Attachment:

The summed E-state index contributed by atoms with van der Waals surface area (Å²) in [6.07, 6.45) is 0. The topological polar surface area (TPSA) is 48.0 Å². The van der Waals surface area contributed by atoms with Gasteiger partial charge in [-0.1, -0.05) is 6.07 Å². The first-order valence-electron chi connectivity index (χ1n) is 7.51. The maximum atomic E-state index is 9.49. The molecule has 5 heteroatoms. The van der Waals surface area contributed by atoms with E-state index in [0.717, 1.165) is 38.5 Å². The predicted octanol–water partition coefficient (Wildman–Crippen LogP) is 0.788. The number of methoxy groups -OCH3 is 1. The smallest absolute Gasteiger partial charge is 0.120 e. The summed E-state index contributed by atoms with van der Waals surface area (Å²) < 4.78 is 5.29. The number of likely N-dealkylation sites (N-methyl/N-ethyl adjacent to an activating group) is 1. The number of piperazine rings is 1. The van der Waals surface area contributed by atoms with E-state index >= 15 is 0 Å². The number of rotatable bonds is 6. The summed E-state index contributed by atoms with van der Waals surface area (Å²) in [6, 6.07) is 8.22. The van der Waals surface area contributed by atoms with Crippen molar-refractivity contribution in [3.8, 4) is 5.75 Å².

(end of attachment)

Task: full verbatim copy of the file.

The summed E-state index contributed by atoms with van der Waals surface area (Å²) in [6.07, 6.45) is 0. The topological polar surface area (TPSA) is 48.0 Å². The van der Waals surface area contributed by atoms with Gasteiger partial charge in [-0.1, -0.05) is 6.07 Å². The first-order valence-electron chi connectivity index (χ1n) is 7.51. The maximum atomic E-state index is 9.49. The molecule has 5 heteroatoms. The van der Waals surface area contributed by atoms with E-state index in [0.717, 1.165) is 38.5 Å². The predicted octanol–water partition coefficient (Wildman–Crippen LogP) is 0.788. The number of methoxy groups -OCH3 is 1. The smallest absolute Gasteiger partial charge is 0.120 e. The summed E-state index contributed by atoms with van der Waals surface area (Å²) < 4.78 is 5.29. The number of likely N-dealkylation sites (N-methyl/N-ethyl adjacent to an activating group) is 1. The number of piperazine rings is 1. The van der Waals surface area contributed by atoms with E-state index >= 15 is 0 Å². The number of rotatable bonds is 6. The summed E-state index contributed by atoms with van der Waals surface area (Å²) in [6, 6.07) is 8.22. The van der Waals surface area contributed by atoms with Crippen molar-refractivity contribution in [3.8, 4) is 5.75 Å².